Mar 7, 2012
5…4…3…2..1..Ding! The bell rang and every able-bodied boy darted out of class and to the parking lot. There was a limited amount of time allotted for lunch, and that time seemingly shrunk if you were a senior. One of the longest standing traditions at my high school was off-campus lunch for seniors. If you wanted to go to one of your favorite dine and dash restaurants, you could, provided you were back in time for class (which, admittedly, rarely ever happened). The funniest thing was that we were so excited about this opportunity that once lent rolled around, we kind of forgot about it, and were more concentrated on scarfing down our food. It wasn’t just me either, though I tend to be a bit more forgetful than most.
Just imagine a Wendy’s packed with 30 type-A personality high school boys, and it’s easier to envision. Countless times I would be half way through my burger when I would remember it was Friday and just blurt out “ah crap, it’s Friday!” The sound that would follow was similar to that of your home team losing the game at the last second.
It’s funny to me now because it’s almost like more businesses remember that Lent is coming up, and about Friday fasting, than most Catholics. You’ll see signs for Fish sandwich sales and Meatless food options at basically every establishment. And while a majority of people tend to treat lent as a “Catholic New Year” by making healthy life choices, it’s about more than food.
I know we are already into lent, but this year, I’d like to take a different approach to it. What if we took this time to fall deeper in love with our Church and our God by remembering rather than removing?
Lent is an ancient tradition within our Church, and for good purpose. Many of you already know and realize this, but it’s worth repeating: It’s only when we slow down and sacrifice, that we can truly see the worth of this life. The Church knows that we tend to be a bit, how do you say…hyperactive. Especially in our American culture. We are always “too busy” or “don’t have enough time”. I use this excuse often, and often have this excuse used on me. It seems to be especially predominant amongst those working for the Church. Two major things happen: We get so focused on what we’re doing that we forget why we’re even doing it in the first place. Or we get so focused on what we’re doing that we lose sight of those things that mean the most to us.
We live in a time of turbulence and chaos. I tend to believe that this will only change when Jesus comes again, or I die. However, so much of my time is invested in passing blame rather than doing work to fix all of this. Often times, I should just be looking interiorly instead of pointing to the exterior. Lent provides an introspective view. Lent provides a time to examine myself and see what the source of all this really is. Lent provides a time for me to remember why I’m even alive in the first place.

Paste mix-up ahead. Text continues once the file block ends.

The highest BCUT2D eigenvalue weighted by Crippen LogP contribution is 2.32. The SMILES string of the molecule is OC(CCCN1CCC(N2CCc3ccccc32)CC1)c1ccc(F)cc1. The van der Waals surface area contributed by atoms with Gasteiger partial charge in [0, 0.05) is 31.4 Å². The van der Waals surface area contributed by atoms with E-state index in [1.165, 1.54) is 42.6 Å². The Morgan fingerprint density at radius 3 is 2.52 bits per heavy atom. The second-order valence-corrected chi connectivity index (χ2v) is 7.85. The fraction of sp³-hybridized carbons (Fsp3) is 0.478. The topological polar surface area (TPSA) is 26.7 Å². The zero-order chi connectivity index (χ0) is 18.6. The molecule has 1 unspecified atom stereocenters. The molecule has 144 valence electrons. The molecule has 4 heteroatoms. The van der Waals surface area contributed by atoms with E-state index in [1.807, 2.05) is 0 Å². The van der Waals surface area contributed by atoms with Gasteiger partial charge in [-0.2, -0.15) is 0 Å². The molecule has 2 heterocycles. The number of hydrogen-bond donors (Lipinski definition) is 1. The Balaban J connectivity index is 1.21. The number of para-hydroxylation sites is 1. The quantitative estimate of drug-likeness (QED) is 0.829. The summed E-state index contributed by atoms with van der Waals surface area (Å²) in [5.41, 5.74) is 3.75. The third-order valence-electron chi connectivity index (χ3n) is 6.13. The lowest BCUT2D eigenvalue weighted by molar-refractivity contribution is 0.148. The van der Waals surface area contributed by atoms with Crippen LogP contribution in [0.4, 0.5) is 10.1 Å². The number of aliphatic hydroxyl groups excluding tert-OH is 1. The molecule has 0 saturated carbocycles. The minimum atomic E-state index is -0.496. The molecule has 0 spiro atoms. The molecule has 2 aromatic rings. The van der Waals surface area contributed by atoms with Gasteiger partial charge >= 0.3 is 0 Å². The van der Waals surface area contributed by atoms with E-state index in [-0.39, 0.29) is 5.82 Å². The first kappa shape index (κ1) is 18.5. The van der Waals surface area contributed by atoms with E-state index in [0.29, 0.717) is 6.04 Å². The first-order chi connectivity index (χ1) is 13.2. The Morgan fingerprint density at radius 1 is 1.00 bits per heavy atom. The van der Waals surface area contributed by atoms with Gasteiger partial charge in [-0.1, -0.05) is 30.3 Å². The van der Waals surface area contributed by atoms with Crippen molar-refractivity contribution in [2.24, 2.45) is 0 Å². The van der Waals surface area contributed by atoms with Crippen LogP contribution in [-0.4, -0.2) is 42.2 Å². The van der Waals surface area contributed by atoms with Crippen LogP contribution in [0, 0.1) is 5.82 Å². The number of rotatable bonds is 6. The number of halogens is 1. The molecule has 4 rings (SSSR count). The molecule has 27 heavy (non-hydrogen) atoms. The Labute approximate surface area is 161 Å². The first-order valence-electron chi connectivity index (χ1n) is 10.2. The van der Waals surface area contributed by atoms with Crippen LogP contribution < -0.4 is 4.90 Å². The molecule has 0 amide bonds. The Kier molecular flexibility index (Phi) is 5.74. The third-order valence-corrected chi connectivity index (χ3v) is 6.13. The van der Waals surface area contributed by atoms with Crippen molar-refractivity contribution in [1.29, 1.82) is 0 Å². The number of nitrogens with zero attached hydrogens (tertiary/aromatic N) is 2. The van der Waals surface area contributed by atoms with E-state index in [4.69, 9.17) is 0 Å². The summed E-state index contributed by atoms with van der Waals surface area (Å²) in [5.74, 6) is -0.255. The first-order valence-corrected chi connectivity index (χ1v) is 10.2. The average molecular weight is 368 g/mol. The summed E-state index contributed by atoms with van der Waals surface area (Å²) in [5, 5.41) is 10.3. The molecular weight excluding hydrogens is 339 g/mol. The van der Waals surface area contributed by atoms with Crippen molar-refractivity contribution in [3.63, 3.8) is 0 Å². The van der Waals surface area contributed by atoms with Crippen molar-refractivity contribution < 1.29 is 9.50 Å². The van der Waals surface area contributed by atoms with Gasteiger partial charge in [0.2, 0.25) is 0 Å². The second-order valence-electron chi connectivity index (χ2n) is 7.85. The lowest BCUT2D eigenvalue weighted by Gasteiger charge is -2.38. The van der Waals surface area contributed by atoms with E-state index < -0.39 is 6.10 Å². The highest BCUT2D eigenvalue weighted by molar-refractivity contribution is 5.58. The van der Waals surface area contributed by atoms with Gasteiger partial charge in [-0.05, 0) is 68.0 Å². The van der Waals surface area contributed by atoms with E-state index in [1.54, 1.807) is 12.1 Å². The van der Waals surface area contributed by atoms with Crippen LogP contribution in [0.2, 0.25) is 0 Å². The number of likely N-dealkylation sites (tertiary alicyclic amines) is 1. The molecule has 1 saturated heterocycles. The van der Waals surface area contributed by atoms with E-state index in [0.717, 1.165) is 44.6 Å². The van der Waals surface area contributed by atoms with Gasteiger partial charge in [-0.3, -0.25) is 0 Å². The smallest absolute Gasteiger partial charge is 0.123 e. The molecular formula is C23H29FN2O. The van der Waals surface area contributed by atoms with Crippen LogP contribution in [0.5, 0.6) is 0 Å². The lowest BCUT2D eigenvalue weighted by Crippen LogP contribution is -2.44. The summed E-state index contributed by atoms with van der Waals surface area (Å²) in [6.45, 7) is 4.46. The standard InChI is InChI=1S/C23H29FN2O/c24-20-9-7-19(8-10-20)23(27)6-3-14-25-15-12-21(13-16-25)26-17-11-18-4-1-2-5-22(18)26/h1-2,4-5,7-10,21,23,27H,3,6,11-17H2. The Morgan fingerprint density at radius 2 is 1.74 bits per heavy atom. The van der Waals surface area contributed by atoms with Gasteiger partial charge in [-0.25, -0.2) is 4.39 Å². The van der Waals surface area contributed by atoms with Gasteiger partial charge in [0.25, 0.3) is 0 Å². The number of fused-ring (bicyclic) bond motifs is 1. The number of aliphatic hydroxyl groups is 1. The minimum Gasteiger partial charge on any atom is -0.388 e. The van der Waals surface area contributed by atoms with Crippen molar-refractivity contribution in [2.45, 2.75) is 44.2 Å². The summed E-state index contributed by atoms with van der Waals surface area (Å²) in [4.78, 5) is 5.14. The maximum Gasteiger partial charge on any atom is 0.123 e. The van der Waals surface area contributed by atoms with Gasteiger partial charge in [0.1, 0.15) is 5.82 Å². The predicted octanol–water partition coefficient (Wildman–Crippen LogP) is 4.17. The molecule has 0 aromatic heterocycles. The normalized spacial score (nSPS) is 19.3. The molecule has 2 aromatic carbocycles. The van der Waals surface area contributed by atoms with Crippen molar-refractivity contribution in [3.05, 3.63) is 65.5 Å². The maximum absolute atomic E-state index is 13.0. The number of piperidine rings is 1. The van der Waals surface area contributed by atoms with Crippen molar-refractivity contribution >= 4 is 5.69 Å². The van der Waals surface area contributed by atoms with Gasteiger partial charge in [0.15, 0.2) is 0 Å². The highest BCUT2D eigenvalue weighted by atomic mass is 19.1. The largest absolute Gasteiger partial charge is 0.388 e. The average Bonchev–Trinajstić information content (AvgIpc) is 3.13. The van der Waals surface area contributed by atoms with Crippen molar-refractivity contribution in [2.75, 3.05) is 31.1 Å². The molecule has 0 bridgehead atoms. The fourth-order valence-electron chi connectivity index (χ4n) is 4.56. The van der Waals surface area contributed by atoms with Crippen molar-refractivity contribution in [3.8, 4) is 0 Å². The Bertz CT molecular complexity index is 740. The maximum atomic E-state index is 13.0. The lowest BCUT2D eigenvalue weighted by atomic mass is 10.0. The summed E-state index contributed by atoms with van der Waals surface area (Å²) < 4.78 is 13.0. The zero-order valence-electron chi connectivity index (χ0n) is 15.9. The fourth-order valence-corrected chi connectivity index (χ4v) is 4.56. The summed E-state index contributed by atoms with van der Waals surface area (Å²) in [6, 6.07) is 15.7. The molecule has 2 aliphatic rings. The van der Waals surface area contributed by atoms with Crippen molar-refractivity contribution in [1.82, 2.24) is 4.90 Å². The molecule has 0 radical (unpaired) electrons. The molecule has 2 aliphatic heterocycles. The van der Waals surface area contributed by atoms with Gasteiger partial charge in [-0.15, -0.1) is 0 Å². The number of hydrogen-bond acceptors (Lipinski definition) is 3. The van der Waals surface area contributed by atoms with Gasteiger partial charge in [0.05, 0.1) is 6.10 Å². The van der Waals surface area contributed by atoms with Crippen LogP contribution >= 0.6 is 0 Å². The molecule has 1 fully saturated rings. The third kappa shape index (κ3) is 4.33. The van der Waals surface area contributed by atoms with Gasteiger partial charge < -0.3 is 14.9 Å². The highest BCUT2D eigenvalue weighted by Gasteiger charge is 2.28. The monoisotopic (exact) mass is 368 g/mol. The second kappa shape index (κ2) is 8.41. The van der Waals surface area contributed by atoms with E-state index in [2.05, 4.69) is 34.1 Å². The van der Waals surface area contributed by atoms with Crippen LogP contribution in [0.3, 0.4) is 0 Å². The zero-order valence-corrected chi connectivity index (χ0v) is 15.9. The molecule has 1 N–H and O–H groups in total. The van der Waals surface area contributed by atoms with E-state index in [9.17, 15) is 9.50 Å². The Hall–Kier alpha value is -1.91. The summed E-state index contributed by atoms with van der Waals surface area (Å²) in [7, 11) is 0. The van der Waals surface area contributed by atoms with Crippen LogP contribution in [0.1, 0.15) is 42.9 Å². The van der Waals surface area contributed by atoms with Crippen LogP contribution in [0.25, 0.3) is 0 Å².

My sacrifices remind me of who I really am and who I’m called to be, not just physically but spiritually. If I am not entering into this wholly and authentically, then I am most certainly not becoming holy authentically.
2 Corinthians 5:7 “Therefore, if anyone is in Christ, he is a new creation. The old has passed away, behold the new has come”
It’s one of my favorite scripture verses, yet the hardest to live by. I sometimes tend to discredit the old, precisely because it’s old: it just seems outdated. But as I get older, my appreciation for all things old grows. The wisdom, the growth that has happened leads to something new.
However, this lent I have been moved at how good I am at hiding my old life. I keep it hidden in my heart, and I’ve become so good at it, that there are aspects of my old life that I’ve even hidden from myself. It’s in remembering my old life that I allow the new to completely kill it off. It’s found in intentional sacrificing. Instead of allowing it to fester and grow like an unseen disease, I launch an all out assault on it, and allow the Lord to give me a glimpse of what life can be. Instead of losing hope in what He wants to create in me, these wounds become the door to greatness. Why would I ignore the thing that hurts the most in my life if I know that it will eventually lead to something new? Wounds and suffering have been given meaning. Instead of running from them, I’m given power to embrace them.
I have recently become enamored with this tree in my back yard. Now, I’m not hugging it and talking to it, but I’m just fascinated by it. It’s only 60 years old and it’s huge, yet it started out so small. I can’t help but look at that and think “God, what will you create with me by the time I’m 60?” Thinking about all that it has withstood and been through is kind of weird, but really inspiring. From weather changes to people change, all kinds of animals; all sorts of outside influence and circumstance. Yet, it continues to grow and progress. Despite it’s exterior circumstances, no matter how great or dire, it has become a beauty to behold, a sight to be seen.
Lent is more about slowing down, becoming small and allowing the Lord to reorder us interiorly than doing things to make ourselves big or fix our exterior. The tradition of becoming small has been around a lot longer, and has withstood much more than those who would make a tradition of becoming big. Just remember who you are and who God is when that bell rings, and in doing so, allow yourself to be transformed into something truly breathtaking.